In this context, EBBN uses characteristic combinations of states of the parent nodes for the approximation of the full CPTs of the following node [32]. The use of the approximation technique allows the method to limit the number of assignments for expert elicitation.
In this study, experts were asked to (i) order all states of each node in ascending order, so that the most positive state has the highest order and the most negative state has the lowest order; (ii) define the type of influence (positive or negative) of a node on the connecting node; (iii) validate the assignments used within the approximation; and (iv) elicit probability values with respect to those assignments.
The experts defined best guess assignments to represent the characteristic functions that best fit the representation of one state of the elicitation node. A minimum set of assignments was generated and experts were asked to provide the related probabilities. Weights can be used to indicate the distance of the expert’s profession to the analyzed knowledge domain. We used an equally distributed weight to indicate that both experts in our example shared similar domain knowledge. Then the weighted average of the expert judgements normalized to the interval (0, 1) was calculated.
The open source programming language R was used to approximate CPT entries of the BBN based on inputs provided by the EBBN method. Expert elicited values describe the inflection points of the piecewise linear approximation and their weightings corresponding to the importance of one node within the relationship.
The EBBN elicitation process was implemented for the bark beetle and the storm damage disturbance submodel as well as for the damaged trees network. To illustrate an example, the tasks related to the node “stand vitality” of the bark beetle submodel is demonstrated (compare Figure 2). First, the experts ordered the state of the node “stand age” from “>100” to “<60”, where experts defined the state “>100” as the most positive and the state “<60” as the most negative state with regard to stand vitality under the premise of bark beetle infestations. Second, the experts defined whether the influence is positive or negative. For “stand vitality”, both connected nodes are negatively related, so that high stand age or a high number of dry periods result in low stand vitalities. Third, a set of scenarios was defined which represent a minimum set of state combinations to elicit the sections of the approximated function for each cause–effect relation in the BBN. The EBBN algorithm demands one assignment for each “stand vitality” state and two additional assignments for “stand age” and “dry period” to elicit the weight which indicates the importance of the node within the cause–effect relation. For example, to elicit the probability of the most negative “stand vitality” state (alow) experts had to identify the assignment where “stand age” and “dry period” were in their most positive values (“stand age” is in the state “>100 years” and “dry period” in its state “2 periods”).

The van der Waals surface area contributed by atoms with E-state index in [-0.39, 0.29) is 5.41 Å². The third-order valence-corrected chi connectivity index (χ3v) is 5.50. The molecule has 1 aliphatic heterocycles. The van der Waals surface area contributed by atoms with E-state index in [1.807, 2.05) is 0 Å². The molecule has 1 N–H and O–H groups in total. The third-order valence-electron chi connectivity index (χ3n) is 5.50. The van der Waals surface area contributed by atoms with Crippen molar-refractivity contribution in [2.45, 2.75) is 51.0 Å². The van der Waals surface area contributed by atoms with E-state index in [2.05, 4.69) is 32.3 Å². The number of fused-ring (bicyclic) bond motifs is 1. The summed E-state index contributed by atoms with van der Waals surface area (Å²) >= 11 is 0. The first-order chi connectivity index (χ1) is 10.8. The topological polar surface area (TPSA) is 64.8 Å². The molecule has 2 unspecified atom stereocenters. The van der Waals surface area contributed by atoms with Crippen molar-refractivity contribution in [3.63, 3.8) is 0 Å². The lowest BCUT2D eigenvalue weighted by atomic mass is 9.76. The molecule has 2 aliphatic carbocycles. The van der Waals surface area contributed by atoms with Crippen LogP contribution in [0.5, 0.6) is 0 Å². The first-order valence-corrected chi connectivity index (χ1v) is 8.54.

Based on the elicitations by the experts, approximations for each network node, except the input nodes, were generated using the EBBN algorithm (compare Figure S1 in the Supplementary Materials). Figure 3 shows two examples of the resulting CPT in graphical form. The marked points in the plot show the elicited minimum set of assignments. Each point on the y-axis, which shows a joint probability value for all connected nodes, results in a specific probability for “stand vitality” or “stand stability” for each of its states. The figure indicates elicited probability distributions including associated states of selected nodes. The graph for the node “stand vitality” shows that with a joint probability >f0.6 the probability of the state “very high” increases while the other two states decrease due to the state combinations of the input notes.
The CPTs derived by the EBBN algorithm were implemented within the HUGIN environment. As such, for any combination of input states the resulting probabilities for the states of the output node can be computed.

2.3. Model Evaluation